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‘Generosity begets business’: Why The Meatball Shop gives away the family jewels online

Dan Holzman The Meatball Shop

If you’re looking for an affordable, hearty, and delicious meal in downtown New York, locals would point you no further than The Meatball Shop. With locations in the hip Lower East Side, Greenwich Village, and Williamsburg neighborhoods, it’s no wonder that an average wait for a table during normal dinner hours range anywhere between 45 minutes to two hours (but trust us, it’s worth it). If you’re not one to wait around in the cold, now you can learn to make authentic Meatball Shop meatballs straight from your laptop. Co-creator and executive chef at The Meatball Shop Dan Holzman recently collaborated with Skillshare – an educational startup that lets people host a variety of classes – to offer free online cooking class and gave his curious consumers a video tutorial on how to make the perfect meal in a class whimsically titled, “Show Us Your Balls: Meatball Making with The Meatball Shop.”

The two-week long class gave students the opportunity to view video lessons and offered specific online office hours if they had any questions. Since the course wrapped up earlier this week, and we chatted with the meatball master himself to figure out why he would give away the secrets to his restaurant’s main product.

Digital Trends: The Meatball Shop has previously released its own cookbook, so why did you decide to take your recipes to the Web?

Holzman: It was actually Skillshare that approached us, and said it’d be cool to do a cooking class, because it was something they hadn’t done before. We thought the idea was interesting because when you think of cookbooks, they’re something you keep in your house, own, and pass down. An interaction online is something you just can’t get on paper. Our online class is essentially better than a classroom because you can zoom in and out, stop, and repeat any portion of the video.

DT: How has the response been now that the class has commenced?

Holzman: We didn’t know what to expect, so we just filmed it, and Skillshare did an amazing job cutting and putting it together to make it all it can be. The response was overwhelming – about 1,300 people signed up for the class and through the process, people gave us a lot of feedback, sent their pictures, and we saw a lot of creativity. I was blown away by the response. People were tweeting at us, asking us questions, and sending photos of their final product. One person even did a photo essay!

A screencap of Holzman's Skillshare tutorial.

A screencap of Holzman’s Skillshare tutorial.

DT: The Meatball Shop is clearly known for the dish it’s named after. Why would a restaurant give away the recipe for its pride and joy?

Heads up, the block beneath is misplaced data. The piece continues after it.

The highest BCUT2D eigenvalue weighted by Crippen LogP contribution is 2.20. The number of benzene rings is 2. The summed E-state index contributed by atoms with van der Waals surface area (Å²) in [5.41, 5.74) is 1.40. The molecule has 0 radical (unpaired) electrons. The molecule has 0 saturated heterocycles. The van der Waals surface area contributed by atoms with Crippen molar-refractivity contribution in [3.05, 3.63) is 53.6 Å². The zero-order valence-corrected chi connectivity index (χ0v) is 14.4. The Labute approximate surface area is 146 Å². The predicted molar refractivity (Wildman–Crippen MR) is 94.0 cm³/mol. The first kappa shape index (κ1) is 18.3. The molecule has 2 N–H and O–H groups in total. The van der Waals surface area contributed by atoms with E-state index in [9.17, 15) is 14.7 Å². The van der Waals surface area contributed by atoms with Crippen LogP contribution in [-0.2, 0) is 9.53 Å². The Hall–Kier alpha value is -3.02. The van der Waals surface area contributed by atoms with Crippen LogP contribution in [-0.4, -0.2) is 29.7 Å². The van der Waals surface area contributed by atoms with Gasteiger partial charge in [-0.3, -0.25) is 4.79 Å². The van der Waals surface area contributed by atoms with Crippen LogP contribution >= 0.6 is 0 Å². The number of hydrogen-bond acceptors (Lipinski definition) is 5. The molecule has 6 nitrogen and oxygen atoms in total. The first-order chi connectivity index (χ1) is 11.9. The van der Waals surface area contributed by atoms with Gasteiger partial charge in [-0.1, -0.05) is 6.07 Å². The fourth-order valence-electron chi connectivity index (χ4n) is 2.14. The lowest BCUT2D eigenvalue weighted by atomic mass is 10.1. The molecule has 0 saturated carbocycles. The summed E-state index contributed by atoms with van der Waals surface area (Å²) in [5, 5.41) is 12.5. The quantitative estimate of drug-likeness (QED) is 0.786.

Holzman: Here’s the deal: Usually when you take classes on Skillshare, you are normally charged a small fee. I decided I didn’t want to charge people for it. The whole process was just a nice thing to do for people – it was a no sweat off our back, it didn’t cost me much to do or much of my time. A big misconception is that a recipe means so much. You can get a recipe from any chef and it’s still all in the execution, no matter how simple or complicated the recipe. I’m not worried at all or fearing giving away this recipe. Generosity begets business. The more generous you are, the more comes back to you; the stingier you are, the less you get back in the world.

DT: Recently, some restaurants have imposed a ban on customers Instagramming their food. How do you feel about people Instagramming your meatballs?

Meatball Shop Skillshare tutorialHolzman: If you pay for the meatballs, you can do whatever you want with them. You can eat them, take a picture of them, put ‘em in your pockets, I don’t care. Secondly, I can completely appreciate how, in a fancy restaurant, people don’t wanna distract the atmosphere with flashes going off. But we’re The Meatball Shop: our meatballs are cheap, we’re not pretentious, we want you to have fun and have a good mood in here. It’s fucking meatballs, man. I don’t think meatballs are the most aesthetically pleasing dish but if you want it go crazy and tell everyone about them, it’s free publicity for us and I love it. 

DT: We’re curious about the tech involved in random people in various industries’ lives so we wanna know: What’s the first piece of tech you touched today?

Holzman: My iPhone. I touched my iPhone before I touched my girlfriend this morning.

DT: And lastly, what’s on your gadget wishlist?

Holzman: I would love a pair of X-ray goggles. I’ve always wanted them my whole life, and if I’m being completely honest, I’d use them for people watching. Yeah, I’d want X-ray goggles so I can be creepy and do some naked people watching.